Mexico’s Sinaloa Cartel of the recently escaped “El Chapo” has a number of business partners across Colombia responsible for the export of more than a third of the South American country’s annual cocaine production.
The cartel work with Colombia’s neo-paramilitary underworld and guerrillas alike, allegedly controlling 35% of the country’s cocaine export, according to national paper El Tiempo.
Two main figures have been prominent in the creation alliances between the Mexicans and the numerous criminal networks existing in Colombia. “El Loco” Barrera, referred to as “the last of the big capos” managed relations between neo-paramilitary units and guerrillas. El Chapo also worked closely with Cali-based Pedro Luis Zamora, a.k.a. “Junior” until his arrest in 2014.
“Los Urabeños,” Colombia’s largest neo-paramilitary group, formed during the demobilization of the paramilitary group AUC between 2003 and 2006.
Led by Dairo Antonio Usuga, a.k.a. “Otoniel,” this network controls the majority of drug trafficking in the Caribbean and Pacific coast and is the Sinaloa Cartel’s main trade partner in Colombia.
The Urabeños’ relations with Sinaloa are reportedly led by a Colombian coffee businessman. According to El Tiempo, this unidentified businessman “is responsible for coordinating contacts and shipments to Europe and Asia, in equal shares with the cartel of El Chapo.” This is coordinated through two representatives of the cartel “Jairo Ortiz” and “Montiel,” moving packages identified with the markings of “Lacoste,” “Apple” and “Made in Colombia.”
Intelligence documents accessed by El Tiempo indicate that the Urabeños are also providing logistical and military support for the cartel throughout Latin America.
The Colombian Erney Portilla Arevalo, alias “El Enano,” reportedly worked with Mexican Hector Coronel Castillo, alias “Rincon,” in the mission of buying drug laboratories from the Urabeños and the FARC. Rincon was captured in 2014 in Cali, after living a luxurious life of parties, fine-dining, cockfights and casinos, provided for him by El Chapo.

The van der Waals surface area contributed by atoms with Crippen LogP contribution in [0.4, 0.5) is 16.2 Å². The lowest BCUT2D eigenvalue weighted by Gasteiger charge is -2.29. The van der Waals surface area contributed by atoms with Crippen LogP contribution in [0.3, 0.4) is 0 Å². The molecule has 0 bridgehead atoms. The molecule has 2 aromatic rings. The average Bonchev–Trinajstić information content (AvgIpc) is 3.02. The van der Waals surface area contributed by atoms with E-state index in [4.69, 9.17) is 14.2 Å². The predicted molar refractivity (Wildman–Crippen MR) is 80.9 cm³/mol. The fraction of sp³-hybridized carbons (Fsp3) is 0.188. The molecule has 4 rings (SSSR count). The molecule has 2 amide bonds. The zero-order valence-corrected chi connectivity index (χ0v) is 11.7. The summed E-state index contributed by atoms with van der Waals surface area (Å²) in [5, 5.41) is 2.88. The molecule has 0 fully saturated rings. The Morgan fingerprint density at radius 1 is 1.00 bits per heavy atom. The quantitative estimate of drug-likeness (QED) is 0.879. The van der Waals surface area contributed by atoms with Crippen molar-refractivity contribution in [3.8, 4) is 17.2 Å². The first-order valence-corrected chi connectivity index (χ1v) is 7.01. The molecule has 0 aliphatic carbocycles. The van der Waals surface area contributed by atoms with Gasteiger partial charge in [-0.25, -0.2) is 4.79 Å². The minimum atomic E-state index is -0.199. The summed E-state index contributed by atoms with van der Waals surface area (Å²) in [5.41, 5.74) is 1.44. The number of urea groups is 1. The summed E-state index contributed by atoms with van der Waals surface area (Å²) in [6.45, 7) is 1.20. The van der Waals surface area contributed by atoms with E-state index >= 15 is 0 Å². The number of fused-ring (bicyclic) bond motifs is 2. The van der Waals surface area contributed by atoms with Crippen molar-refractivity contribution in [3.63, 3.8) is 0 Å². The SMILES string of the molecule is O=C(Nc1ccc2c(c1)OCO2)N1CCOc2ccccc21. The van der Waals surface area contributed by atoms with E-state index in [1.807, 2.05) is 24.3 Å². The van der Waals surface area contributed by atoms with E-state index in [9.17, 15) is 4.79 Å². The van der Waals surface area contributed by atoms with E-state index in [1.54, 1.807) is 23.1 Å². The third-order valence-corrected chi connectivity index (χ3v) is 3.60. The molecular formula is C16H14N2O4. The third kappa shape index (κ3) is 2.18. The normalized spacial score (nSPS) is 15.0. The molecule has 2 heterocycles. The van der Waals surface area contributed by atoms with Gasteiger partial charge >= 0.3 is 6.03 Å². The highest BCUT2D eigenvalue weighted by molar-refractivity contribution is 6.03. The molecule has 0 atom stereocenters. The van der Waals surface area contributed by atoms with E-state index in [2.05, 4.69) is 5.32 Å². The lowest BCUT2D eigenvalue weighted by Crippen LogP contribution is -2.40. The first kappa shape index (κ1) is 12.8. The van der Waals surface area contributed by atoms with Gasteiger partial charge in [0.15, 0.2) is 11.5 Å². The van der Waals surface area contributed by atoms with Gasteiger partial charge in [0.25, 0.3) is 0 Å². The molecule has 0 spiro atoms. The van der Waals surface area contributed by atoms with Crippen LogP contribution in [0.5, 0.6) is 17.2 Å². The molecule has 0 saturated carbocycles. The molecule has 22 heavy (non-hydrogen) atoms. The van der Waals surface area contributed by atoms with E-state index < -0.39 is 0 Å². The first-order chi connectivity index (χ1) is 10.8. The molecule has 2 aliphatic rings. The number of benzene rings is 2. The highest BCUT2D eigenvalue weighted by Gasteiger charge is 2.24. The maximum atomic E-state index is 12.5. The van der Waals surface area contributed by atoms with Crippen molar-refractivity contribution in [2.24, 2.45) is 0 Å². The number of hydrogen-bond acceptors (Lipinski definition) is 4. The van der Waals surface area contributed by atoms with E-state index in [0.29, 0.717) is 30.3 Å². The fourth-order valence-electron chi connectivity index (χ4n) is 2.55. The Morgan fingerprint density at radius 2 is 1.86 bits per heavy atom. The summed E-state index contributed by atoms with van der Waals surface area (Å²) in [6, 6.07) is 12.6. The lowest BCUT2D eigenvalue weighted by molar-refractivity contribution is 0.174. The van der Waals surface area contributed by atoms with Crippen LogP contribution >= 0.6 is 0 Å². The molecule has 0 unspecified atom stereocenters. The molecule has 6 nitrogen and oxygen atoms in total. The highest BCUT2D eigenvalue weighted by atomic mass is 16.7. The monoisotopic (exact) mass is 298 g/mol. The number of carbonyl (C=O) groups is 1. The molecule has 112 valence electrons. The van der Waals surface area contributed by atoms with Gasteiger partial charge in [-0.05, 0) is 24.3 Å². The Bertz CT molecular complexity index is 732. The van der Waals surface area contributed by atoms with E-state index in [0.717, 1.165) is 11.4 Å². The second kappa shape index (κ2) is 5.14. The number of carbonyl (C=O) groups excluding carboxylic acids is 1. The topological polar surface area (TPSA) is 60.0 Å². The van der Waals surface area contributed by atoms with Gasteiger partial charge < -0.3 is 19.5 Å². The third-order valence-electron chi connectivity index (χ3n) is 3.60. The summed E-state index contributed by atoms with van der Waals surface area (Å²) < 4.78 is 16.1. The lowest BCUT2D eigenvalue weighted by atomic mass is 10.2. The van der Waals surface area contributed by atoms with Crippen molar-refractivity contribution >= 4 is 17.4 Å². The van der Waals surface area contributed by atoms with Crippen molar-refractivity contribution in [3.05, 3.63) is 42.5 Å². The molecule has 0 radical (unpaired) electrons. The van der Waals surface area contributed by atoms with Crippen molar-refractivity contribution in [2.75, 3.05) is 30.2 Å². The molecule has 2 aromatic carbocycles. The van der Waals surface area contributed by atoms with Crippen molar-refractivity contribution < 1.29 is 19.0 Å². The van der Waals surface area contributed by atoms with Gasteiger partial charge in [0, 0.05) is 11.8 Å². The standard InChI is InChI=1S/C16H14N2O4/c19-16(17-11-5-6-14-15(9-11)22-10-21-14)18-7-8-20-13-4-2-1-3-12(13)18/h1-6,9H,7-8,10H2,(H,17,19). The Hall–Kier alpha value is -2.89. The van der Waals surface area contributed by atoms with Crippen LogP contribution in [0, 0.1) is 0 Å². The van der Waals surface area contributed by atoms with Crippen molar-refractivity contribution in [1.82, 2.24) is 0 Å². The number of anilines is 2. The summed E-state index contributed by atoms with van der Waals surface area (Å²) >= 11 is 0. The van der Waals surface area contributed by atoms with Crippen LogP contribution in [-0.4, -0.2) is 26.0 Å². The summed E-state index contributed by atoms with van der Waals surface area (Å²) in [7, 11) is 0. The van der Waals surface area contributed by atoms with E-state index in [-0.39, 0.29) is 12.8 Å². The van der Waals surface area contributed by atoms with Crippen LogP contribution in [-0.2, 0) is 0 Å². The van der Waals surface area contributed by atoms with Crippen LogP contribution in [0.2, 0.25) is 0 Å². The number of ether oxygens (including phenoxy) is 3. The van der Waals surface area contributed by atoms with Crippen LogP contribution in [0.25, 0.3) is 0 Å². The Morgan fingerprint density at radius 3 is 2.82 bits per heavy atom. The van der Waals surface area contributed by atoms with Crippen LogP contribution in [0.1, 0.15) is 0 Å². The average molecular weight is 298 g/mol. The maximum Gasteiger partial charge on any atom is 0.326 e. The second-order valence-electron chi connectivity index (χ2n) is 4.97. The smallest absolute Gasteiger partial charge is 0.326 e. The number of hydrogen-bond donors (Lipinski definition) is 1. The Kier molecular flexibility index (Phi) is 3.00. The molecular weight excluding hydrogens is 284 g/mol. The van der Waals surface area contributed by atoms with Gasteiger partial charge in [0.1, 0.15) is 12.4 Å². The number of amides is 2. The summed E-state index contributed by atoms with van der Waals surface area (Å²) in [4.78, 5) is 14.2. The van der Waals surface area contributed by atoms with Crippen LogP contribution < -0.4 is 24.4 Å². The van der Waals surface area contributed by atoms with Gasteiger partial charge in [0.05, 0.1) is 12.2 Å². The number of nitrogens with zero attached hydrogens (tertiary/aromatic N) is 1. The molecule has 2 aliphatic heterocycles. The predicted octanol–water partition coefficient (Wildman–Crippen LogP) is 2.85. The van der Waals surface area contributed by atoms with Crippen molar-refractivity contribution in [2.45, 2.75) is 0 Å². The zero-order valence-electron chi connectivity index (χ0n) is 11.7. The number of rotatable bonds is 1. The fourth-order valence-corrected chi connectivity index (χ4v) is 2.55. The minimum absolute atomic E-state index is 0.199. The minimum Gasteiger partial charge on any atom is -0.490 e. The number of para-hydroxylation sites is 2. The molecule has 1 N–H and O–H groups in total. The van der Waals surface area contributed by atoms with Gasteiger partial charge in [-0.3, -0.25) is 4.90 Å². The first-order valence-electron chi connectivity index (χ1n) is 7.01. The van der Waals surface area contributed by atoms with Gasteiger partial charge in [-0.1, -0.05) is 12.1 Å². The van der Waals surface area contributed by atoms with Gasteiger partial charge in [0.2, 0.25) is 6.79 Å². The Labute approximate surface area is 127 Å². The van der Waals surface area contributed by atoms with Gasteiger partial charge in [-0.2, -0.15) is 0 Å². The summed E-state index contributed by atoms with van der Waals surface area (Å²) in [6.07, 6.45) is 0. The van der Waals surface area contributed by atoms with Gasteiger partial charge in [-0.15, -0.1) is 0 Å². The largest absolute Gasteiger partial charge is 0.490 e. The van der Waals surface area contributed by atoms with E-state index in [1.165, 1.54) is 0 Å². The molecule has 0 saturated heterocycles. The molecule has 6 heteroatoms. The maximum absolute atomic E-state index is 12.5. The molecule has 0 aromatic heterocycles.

The FARC is Colombia’s largest leftist rebel group and currently negotiating a peace deal with the government. In conjunction with local drug trafficking groups, the guerrillas exercise strong control over the cultivation of coca and the production of cocaine.
The rebels agreed to the suspension of drug trafficking activity, now used to finance their revolt against the state. In response, the Sinaloa Cartel reportedly bought franchises from mid-level FARC officers in the departments of Meta and Caqueta, in the central and south of the country. This has reportedly enabled El Chapo to involve the cartel in earlier production stages of cocaine, according to intelligence reports acquired by El Tiempo.
Hermes Alirio Casanova, alias “Megatronico,” also acted as a connection between the FARC’s Western Bloc and the Urabeños before his capture, in December of 2014. Casanova reportedly entered the world of drugs in 2000 through connections with the notorious ‘El Loco’.